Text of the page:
This year’s “Notcracker” was coupled with backlash, specifically regarding the stereotyping of Arabian and Chinese culture. (The Guardian)

The Arabian oversexualization and the Chinese finger bobbing are not meant to be celebratory portrayal of the culture, these are stereotypes many western writers, like Tchaikovsky, had. 

It is also important to note that The Notcracker is different from The Nutcracker; however, still incorporates both of the Eastern dances in question with little to no change from the original. 

So although the intentions of The Notcracker dancers were not to offend or stereotype, the show itself holds deep eurocentric and demeaning stereotypes that are no longer accepted, just like blackface or “Baby It’s Cold Outside.”

The point is, we know better, we know blackface is bad so we should recognize that eastern stereotyping should also be held accountable. 

The Culture Appropriation vs. Appreciation 

When it comes down to deciding where to draw the line between cultural appreciation and cultural appropriation, the line is often blurred. As the climate of our society is constantly changing and becoming less tolerant of offensive acts, the idea of cultural appropriation is a hot topic. 

Cultural appropriation is when one chooses to take one or few specific aspects of a culture with one’s personal interest in mind. Cultural appreciation is when an individual seeks out knowledge and a deeper understanding of another culture with the intent to make connections and further expand their perspectives.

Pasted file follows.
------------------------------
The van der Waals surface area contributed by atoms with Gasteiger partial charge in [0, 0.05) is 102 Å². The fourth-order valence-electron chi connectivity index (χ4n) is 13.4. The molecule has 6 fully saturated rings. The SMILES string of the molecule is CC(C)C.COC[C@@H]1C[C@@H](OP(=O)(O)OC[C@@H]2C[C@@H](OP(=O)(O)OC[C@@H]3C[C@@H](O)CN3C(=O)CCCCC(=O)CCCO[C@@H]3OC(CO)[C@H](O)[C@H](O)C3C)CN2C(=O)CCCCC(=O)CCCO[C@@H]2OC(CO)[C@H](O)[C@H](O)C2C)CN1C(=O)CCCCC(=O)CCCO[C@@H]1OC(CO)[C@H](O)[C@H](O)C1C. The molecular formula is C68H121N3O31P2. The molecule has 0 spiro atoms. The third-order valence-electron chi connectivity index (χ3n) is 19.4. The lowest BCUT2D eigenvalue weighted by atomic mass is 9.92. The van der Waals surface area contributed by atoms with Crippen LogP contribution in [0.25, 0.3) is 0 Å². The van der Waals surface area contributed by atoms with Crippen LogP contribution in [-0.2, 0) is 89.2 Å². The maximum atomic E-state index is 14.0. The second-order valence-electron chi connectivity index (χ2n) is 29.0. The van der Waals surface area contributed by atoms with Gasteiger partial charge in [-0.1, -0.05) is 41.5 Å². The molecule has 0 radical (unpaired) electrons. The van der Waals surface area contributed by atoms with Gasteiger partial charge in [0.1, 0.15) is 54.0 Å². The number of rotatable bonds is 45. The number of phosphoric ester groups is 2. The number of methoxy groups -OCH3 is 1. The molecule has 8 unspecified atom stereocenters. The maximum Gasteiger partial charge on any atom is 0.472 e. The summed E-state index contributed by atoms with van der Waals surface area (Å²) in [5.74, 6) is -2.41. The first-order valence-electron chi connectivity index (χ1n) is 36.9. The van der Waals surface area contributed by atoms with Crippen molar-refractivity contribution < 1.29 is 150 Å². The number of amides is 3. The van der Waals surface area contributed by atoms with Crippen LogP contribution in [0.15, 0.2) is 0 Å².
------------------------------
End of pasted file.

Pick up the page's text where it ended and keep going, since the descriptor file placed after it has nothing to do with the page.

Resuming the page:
The topic of Culture Appropriation versus Appreciation has become very prominent in the 21st century; specifically at Rangeview where there are many cultures being represented in the student body. (SUU News)

When speaking with some of the dancers involved, many of them repeatedly mentioned that they had done extensive research: watching a professional performance of the ballet in Denver, watching films, reading articles, etc.

The Broadway version of The Nutcracker has received extreme backlash from major sources such as the New York Times, the LA Times, and many more media sources so we believe that it would be almost impossible to not come across any of the backlash that this show has received. Regardless, the production that was put on by the Rangeview dance department had many moments of concern. 

Along with this, the dancers had agreed that they were aware of the dance’s backlash, however, cared more about the dancing portion, despite the appropriative instances of eastern culture. 

After the Instagram post began to gain traction on twitter and snapchat, many began to mention the oversexualization of the costumes during the Arabian Coffee dance. Those who identify as Arab in America are more prone to discrimination and have historically faced more hardships than those who represent the majority. 

“That costume, to me, was pretty offensive,” said senior Salma Naoui.

Arab students at Rangeview mentioned the inaccuracy of the costumes, specifically the head piece, which is not part of Arab cultural wear at all. The appeal of the costume seemed to take president over the accuracy as it was a tool intended to appeal to personal interest instead of genuinely attempting to celebrate or appreciate the beauty of this culture in its purest form. 

Stereotypes often misrepresent cultures; as aforementioned, the writing of these two dances were solely based on stereotypes. Often in the media, Hollywood, and America in general, there have been many instances where parts of cultures have been altered to fit a certain persona that creates inaccurate representation of cultures.